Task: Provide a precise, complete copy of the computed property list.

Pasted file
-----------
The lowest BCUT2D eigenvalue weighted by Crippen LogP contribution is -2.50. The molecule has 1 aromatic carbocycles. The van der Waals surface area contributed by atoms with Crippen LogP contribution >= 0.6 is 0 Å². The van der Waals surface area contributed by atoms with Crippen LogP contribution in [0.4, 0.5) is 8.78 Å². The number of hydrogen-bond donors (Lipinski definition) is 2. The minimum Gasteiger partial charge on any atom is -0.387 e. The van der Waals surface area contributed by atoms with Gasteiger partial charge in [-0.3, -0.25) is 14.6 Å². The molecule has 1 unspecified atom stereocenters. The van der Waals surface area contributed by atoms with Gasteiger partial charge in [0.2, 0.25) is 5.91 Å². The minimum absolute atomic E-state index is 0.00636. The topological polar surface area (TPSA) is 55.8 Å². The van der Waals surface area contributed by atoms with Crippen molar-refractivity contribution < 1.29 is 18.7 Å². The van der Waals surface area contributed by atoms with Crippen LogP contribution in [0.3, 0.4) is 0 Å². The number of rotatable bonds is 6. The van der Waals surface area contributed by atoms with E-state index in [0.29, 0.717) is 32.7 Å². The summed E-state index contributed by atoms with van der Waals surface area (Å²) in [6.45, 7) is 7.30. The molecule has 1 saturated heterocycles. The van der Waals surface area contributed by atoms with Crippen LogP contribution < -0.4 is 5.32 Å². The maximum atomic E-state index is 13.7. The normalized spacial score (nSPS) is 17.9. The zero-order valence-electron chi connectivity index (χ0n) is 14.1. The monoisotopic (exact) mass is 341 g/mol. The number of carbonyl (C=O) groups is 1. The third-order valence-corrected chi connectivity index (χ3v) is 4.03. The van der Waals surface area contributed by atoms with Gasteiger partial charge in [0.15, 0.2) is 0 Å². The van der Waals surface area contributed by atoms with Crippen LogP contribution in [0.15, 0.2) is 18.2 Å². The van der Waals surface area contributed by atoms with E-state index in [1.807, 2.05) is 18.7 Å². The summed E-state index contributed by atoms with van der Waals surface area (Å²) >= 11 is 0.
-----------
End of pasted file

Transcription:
The lowest BCUT2D eigenvalue weighted by Crippen LogP contribution is -2.50. The molecule has 1 aromatic carbocycles. The van der Waals surface area contributed by atoms with Crippen LogP contribution >= 0.6 is 0 Å². The van der Waals surface area contributed by atoms with Crippen LogP contribution in [0.4, 0.5) is 8.78 Å². The number of hydrogen-bond donors (Lipinski definition) is 2. The minimum Gasteiger partial charge on any atom is -0.387 e. The van der Waals surface area contributed by atoms with Gasteiger partial charge in [-0.3, -0.25) is 14.6 Å². The molecule has 1 unspecified atom stereocenters. The van der Waals surface area contributed by atoms with Gasteiger partial charge in [0.2, 0.25) is 5.91 Å². The minimum absolute atomic E-state index is 0.00636. The topological polar surface area (TPSA) is 55.8 Å². The van der Waals surface area contributed by atoms with Crippen molar-refractivity contribution < 1.29 is 18.7 Å². The van der Waals surface area contributed by atoms with Crippen LogP contribution in [0.3, 0.4) is 0 Å². The number of rotatable bonds is 6. The van der Waals surface area contributed by atoms with E-state index in [0.29, 0.717) is 32.7 Å². The summed E-state index contributed by atoms with van der Waals surface area (Å²) in [6.45, 7) is 7.30. The molecule has 1 saturated heterocycles. The van der Waals surface area contributed by atoms with Crippen LogP contribution < -0.4 is 5.32 Å². The maximum atomic E-state index is 13.7. The normalized spacial score (nSPS) is 17.9. The zero-order valence-electron chi connectivity index (χ0n) is 14.1. The monoisotopic (exact) mass is 341 g/mol. The number of carbonyl (C=O) groups is 1. The third-order valence-corrected chi connectivity index (χ3v) is 4.03. The van der Waals surface area contributed by atoms with Gasteiger partial charge in [0.15, 0.2) is 0 Å². The van der Waals surface area contributed by atoms with Crippen LogP contribution in [0.15, 0.2) is 18.2 Å². The van der Waals surface area contributed by atoms with E-state index in [1.807, 2.05) is 18.7 Å². The summed E-state index contributed by atoms with van der Waals surface area (Å²) >= 11 is 0.